Your Organization Needs You to Step Up

Look around you. Everywhere you look there are problems.

Organizations failing to meet customer demands.

Broken processes threatening to unravel a product or service.

Old systems with brittle rules embedded in archaic code.

The problems are sitting there. Right in front of you. And your organization needs you to step up and help solve them. Because the costs of not solving them get higher everyday. The costs amount to any one or more of the following:

Disgruntled customers spreading negative comments about your organization.

Disgruntled employees not doing their best work.

IT staff stuck in go-nowhere jobs fixing ready-to-be-retired systems.

Still don’t think there is a problem? Look again.

And these problems need business analysts diving into the fray to help solve them.

Business analysts make sure the team understands and solves the real problem and not the symptom.

Business analysts analyze, they figure things out, the explore possible solutions.

Business analysts align a diverse collection of people around a change.

Business analysts communicate, communicate, communicate making sure everyone understands the problem and the solution.

Business analysts who step up are problem-solving engines of change.

Becoming a problem-solving engine of change isn’t easy. Change is hard and motivating positive change, especially the kind that improves business processes, in slow-moving organizations is especially hard.

But hard does not mean impossible. And, if it were easy, anyone could do it. (And, if it were easy, it could be outsourced.)

No authority? Start a grass roots movement in your organization.

No training budget? Start a peer learning network.

No leadership skills? Build them by working with one person at a time.

Management apathy? Either drive interest or find a new situation where the leaders care.

Because there are a lot of organizations out there that need your passion, will respect your insights, and will give you the reins to lead positive change.

But first, you have to step up. You have to let everyone know that you are here to solve a problem. And you have to let everyone know that you are not stopping until the solution is signed, sealed, delivered, and accepted by the business. And then you have to deliver the results you promise, regardless of the roadblocks that you encounter along the way.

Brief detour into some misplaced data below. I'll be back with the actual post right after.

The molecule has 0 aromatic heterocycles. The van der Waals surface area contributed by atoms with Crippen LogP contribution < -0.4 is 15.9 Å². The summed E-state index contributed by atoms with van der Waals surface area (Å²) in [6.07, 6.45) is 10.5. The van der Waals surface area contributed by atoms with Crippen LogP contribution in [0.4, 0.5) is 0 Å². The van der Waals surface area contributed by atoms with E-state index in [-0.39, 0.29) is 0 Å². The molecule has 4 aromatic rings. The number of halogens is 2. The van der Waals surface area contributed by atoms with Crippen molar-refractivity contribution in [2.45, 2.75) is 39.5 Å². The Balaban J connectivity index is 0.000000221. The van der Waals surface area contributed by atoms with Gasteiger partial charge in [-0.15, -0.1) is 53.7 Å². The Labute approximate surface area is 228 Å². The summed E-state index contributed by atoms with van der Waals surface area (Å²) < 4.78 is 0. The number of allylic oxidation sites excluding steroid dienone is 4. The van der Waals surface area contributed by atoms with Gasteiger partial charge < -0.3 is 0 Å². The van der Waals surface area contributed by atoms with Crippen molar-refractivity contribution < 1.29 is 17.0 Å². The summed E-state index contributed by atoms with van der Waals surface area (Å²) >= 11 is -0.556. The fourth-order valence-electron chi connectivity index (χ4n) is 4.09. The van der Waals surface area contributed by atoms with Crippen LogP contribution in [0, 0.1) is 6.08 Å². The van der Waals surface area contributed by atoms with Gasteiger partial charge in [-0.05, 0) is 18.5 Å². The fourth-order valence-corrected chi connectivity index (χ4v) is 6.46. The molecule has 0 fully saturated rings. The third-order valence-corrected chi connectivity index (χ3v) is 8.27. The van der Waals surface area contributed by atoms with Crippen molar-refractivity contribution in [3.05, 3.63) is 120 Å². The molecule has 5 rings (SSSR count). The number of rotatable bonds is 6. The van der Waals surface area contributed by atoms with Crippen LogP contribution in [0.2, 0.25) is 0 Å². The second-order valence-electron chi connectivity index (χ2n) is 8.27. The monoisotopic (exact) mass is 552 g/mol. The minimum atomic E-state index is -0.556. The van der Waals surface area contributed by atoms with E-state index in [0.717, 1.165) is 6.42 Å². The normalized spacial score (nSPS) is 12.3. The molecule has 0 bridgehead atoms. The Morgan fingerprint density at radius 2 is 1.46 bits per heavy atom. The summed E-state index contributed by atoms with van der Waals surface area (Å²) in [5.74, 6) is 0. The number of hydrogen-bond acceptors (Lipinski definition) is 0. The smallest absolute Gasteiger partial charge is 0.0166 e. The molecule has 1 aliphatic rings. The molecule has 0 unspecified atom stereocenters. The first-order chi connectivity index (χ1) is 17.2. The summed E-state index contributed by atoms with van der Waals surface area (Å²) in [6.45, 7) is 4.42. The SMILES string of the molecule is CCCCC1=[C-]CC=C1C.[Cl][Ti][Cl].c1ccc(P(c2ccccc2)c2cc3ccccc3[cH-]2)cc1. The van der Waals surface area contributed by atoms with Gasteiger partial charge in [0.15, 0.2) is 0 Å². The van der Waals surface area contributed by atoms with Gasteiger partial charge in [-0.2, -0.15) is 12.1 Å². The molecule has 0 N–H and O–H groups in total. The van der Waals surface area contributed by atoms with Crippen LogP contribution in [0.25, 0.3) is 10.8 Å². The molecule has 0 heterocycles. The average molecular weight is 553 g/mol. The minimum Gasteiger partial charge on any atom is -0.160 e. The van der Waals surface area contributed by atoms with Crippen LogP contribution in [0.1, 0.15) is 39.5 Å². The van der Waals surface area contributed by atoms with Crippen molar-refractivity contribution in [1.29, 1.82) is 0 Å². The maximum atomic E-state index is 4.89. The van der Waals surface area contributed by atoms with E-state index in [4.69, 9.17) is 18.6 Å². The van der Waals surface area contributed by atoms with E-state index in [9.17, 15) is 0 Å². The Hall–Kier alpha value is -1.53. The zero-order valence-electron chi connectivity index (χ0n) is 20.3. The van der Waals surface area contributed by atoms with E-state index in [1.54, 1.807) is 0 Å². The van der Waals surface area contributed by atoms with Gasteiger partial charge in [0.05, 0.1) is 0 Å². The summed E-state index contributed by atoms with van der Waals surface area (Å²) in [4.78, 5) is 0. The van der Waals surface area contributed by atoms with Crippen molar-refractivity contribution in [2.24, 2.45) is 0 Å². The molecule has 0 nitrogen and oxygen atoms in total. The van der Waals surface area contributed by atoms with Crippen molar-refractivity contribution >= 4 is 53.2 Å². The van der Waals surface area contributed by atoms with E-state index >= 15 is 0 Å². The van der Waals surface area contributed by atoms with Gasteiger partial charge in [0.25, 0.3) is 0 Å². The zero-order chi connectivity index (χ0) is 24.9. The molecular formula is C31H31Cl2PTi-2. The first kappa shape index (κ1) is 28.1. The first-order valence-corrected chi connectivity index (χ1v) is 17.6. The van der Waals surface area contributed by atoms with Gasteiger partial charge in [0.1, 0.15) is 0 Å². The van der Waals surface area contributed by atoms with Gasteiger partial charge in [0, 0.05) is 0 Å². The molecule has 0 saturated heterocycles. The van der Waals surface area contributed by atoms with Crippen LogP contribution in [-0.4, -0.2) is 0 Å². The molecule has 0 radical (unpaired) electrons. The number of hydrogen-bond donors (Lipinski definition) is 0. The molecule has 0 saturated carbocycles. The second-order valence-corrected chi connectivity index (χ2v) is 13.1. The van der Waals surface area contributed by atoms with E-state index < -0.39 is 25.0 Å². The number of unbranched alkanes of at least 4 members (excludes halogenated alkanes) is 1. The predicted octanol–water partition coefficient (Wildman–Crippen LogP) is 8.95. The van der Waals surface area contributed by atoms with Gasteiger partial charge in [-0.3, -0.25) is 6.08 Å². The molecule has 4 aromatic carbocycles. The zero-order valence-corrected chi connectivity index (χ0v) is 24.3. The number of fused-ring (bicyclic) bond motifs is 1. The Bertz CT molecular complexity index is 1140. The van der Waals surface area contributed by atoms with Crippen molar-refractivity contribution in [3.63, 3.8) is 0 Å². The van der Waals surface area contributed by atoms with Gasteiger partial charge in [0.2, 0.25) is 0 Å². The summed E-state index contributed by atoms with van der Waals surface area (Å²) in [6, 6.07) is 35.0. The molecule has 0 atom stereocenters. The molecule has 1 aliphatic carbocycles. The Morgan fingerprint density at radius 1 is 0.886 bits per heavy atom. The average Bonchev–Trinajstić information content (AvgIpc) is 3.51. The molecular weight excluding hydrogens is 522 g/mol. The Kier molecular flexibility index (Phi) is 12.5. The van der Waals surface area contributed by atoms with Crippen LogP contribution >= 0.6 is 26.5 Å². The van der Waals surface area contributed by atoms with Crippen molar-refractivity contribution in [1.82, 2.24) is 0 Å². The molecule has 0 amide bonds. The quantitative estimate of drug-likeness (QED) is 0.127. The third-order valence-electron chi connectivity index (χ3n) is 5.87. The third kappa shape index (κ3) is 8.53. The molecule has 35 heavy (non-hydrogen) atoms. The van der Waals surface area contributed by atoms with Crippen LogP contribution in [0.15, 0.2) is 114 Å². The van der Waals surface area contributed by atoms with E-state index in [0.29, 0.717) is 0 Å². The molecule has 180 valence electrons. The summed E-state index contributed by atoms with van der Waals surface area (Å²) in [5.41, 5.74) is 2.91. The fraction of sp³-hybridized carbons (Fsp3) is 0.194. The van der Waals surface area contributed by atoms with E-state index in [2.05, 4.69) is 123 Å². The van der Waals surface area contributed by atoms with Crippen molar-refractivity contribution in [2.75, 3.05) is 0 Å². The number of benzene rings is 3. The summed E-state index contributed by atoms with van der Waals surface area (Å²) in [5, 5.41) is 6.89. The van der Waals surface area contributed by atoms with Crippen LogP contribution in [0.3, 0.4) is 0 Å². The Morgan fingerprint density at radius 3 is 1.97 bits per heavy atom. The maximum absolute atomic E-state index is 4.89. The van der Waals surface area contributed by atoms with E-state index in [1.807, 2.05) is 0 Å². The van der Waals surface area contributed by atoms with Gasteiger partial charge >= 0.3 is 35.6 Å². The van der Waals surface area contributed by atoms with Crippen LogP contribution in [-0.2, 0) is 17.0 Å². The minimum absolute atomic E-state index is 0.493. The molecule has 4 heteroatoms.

I can guarantee that no one in your organization is sitting around thinking that maybe they should give that guy over in cube #42 more responsibility because he’s a business analyst. More than likely they are leveraging professionals with the energy, the commitment, and who have demonstrated their ability to drive results.

Your organization needs you to solve problems and solving problems starts with stepping up.

Ready to Step Up?

In Business Process Analysis, I walk you through how to understand your organization’s current business processes. Often this is the first step to increased business analyst responsibilities (or any BA responsibilities at all) and creating positive change that solves the real problems in play at your organization.

Click the link below to learn more:

http://www.bridging-the-gap.com/business-process-analysis

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Comments

  1. Beautifully said, Laura! I think many BAs need to hear what you just wrote.

    To readers: if as you read you were thinking “easy to say, but nobody listens!”, please read also http://www.bridging-the-gap.com/sell-your-initiatives-to-your-boss/. There are no excuses, people, for waiting until a great opportunity to show your value falls into your lap. Take charge, seek out new responsibilities, show results, and recognition will follow.

  2. So true! Seize the opportunities and jump in there! And if you think your efforts aren’t being noticed, trust me they are! By doing some of the very things that Laura suggests (starting a grass roots BA process improvement initiative, organizing BAs for a monthly meeting to share knowledge and experience) I had no idea that my name would be known across the organization. That’s not why I did it, but people I had never worked with were requesting me on their projects because of the initiative and leadership they saw me taking. This isn’t meant to toot my horn, but to prove that this really works.